July 22 (Bloomberg) -- Investors looking to tap into the best-performing state in the U.S. municipal bond market barely need to leave Denver International Airport.
Tax-exempt securities issued a year ago to build a 519-room hotel, public plaza and transit station at the nation’s fifth-busiest airport trade with yields close to record lows. Bonds from that sale that mature in November 2025 changed hands July 11 to yield an average of 3.1 percent, down from about 4.1 percent at issue.
Debt of Colorado, with an economy buoyed by energy and tourism, has outperformed the market for five straight years. Securities from the state have earned 7.5 percent in 2014, the best among 27 states tracked by S&P Dow Jones Indices and beating the broader market’s 6.1 percent gain.
“People are saying downtown Denver is cool -- it has all these up-and-coming, diverse neighborhoods,” Ron Speaker, president of Carbondale-based Equus Private Wealth Management, which oversees $100 million and specializes in Colorado munis, said in an interview. “When I lived downtown in 1986 it was quiet and ugly and dangerous.”
Colorado mirrors trends driving the $3.7 trillion market for state and city debt. Its localities and authorities have sold about $1.3 billion of munis this year, down 66 percent from 2013, and compared with a 17 percent decline across the entire market, according to data compiled by Bloomberg. The Centennial state’s issuers also include riskier, lower-rated debt that’s been in demand in 2014 with benchmark yields close to generational lows.
The economy is also an appeal. Colorado posted the second-fastest growth in personal income among U.S. states in the year through March, the latest period available, according to the Bloomberg Economic Evaluation of States. The gains helped push Colorado to fifth-best in economic health in the period. At 5.5 percent in June, Colorado’s jobless rate was below the 6.1 percent national average.
“The state has performed well,” said Greg Gizzi, a senior vice president who helps manage the $194 million Delaware Tax-Free Colorado Fund from Philadelphia. “They are attracting people into the state and there are jobs and they are hiring people.”
Companies including DaVita HealthCare Partners Inc. have moved or expanded in downtown Denver to take advantage of a surge of 25-to-34-year-olds relocating to the foot of the Rocky Mountains. More millennials moved to Colorado’s capital from 2006 to 2012 than to any city in the country, according to a November analysis by the Washington-based Brookings Institution.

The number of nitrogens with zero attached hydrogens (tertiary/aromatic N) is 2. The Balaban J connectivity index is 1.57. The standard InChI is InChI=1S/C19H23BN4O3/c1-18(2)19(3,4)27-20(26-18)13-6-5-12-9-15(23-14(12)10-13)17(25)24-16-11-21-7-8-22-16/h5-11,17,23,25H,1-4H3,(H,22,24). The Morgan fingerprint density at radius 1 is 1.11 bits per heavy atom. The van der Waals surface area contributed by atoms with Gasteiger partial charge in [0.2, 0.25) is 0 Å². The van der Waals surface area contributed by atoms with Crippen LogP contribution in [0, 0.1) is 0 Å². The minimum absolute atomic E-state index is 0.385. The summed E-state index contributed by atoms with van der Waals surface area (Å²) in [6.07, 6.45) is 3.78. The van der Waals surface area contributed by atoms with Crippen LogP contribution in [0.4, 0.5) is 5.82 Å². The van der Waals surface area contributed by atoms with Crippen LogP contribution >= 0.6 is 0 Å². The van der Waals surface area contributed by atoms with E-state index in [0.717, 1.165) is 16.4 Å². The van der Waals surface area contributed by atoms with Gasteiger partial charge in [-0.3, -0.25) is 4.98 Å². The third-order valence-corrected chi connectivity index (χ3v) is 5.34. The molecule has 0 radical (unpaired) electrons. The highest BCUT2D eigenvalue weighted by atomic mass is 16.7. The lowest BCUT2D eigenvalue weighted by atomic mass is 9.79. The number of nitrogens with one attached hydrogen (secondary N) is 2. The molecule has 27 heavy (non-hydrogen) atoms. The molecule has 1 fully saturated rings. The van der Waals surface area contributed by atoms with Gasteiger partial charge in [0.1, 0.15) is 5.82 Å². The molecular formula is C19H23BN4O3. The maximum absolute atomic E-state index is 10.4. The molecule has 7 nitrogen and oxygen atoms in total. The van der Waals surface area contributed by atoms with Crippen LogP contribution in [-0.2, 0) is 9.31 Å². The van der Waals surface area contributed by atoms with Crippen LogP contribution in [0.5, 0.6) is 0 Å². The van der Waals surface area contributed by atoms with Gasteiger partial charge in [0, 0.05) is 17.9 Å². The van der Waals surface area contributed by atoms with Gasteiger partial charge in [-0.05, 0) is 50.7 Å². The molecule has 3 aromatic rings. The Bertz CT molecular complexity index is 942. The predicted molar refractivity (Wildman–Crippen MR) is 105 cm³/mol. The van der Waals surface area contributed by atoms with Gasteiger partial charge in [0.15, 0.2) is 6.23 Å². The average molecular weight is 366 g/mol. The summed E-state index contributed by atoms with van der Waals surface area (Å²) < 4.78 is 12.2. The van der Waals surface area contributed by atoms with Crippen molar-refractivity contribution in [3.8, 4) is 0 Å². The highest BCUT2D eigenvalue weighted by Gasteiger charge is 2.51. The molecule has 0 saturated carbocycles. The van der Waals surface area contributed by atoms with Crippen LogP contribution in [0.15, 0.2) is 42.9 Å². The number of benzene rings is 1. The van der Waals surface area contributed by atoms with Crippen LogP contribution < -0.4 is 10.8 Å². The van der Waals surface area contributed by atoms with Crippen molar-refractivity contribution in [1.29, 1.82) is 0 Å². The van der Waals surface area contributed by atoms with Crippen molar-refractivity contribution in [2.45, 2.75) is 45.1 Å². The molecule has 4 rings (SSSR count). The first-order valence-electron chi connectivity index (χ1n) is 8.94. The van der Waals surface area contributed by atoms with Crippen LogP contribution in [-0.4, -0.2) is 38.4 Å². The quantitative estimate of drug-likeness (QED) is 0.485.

“We serve a nine-county metropolitan region from Colorado Springs to the Wyoming border and in 2013 we did 29 major corporate relocations,” a record, said Tom Clark, chief executive officer of the Metro Denver Economic Development Corporation.
The transformation of the capital’s downtown from a gritty industrial center to a place where the population is growing five times faster than the national rate is focused around a $54-million refurbishment of 133-year-old Union Station, a transit hub that will link Denver to its suburbs and the airport.
“We expect the corridor of opportunity between DIA and downtown to have a $2.6 billion impact on our economy and provide 40,000 new jobs over the next three decades,” Mayor Michael Hancock said in his state-of-the-city address July 14.
Development downtown includes metropolitan districts near Union Station, where as many as 6,000 new apartments and condominiums are under construction -- a doubling of the housing stock. Another issuer, Denver Water, with $414 million in debt at the end of 2013, benefited from increased construction that increased tap revenue.
Businesses settling in the city’s core boosted residential real estate prices to an all-time high this year and fed sales and property-tax gains.
Denver and Dallas are the only cities among the 20 tracked by the S&P/Case-Shiller home price index where prices surpassed pre-crash peaks and reached records in 2014. Property-tax revenue in the city and county of Denver rose about 16 percent in 2013, with sales taxes up 9 percent, budget documents show.
“Growing spending and increased property values translate to more revenue for issuers,” Equus’s Speaker wrote in a May blog posting. “These added revenues reduce the relative burden of debt payments and increase the overall credit quality of the bonds.”
Citing economic growth in the region, Moody’s Investors Service revised its outlook on Denver airport bonds to stable from negative on June 19. The company affirmed the A1 rating, fifth highest, of $3.72 billion in airport system revenue bonds and the A2 grade of $719 million in subordinate revenue bonds.
Moody’s said that cost overruns in the hotel and light-rail station project, on top of a 10 percent increase in the $672 million expansion’s budget, could cause it to reconsider its rating.
Situated on 53 square miles of land, Denver’s airport is the country’s largest in terms of area. DIA averaged more than 1,550 flights daily in 2013 and served 52.5 million passengers, according to the airport. The light-rail line connecting the airport to the capital is key to Mayor Hancock’s vision to develop land around DIA, which opened in 1995.
The city is transforming the former Stapleton International Airport, about nine miles from downtown, into a development mixing neigborhoods, office and retail space.
For now, cranes rising above DIA’s main terminal, with its trademark triangular roof designed to mimic the Rocky Mountains, signal optimism in the potential of the region at the base of the peaks known as the Front Range.
“If the Front Range is the nucleus of the Colorado bond market, a strong Denver perpetuates all the way through,” Equus’s Speaker said.
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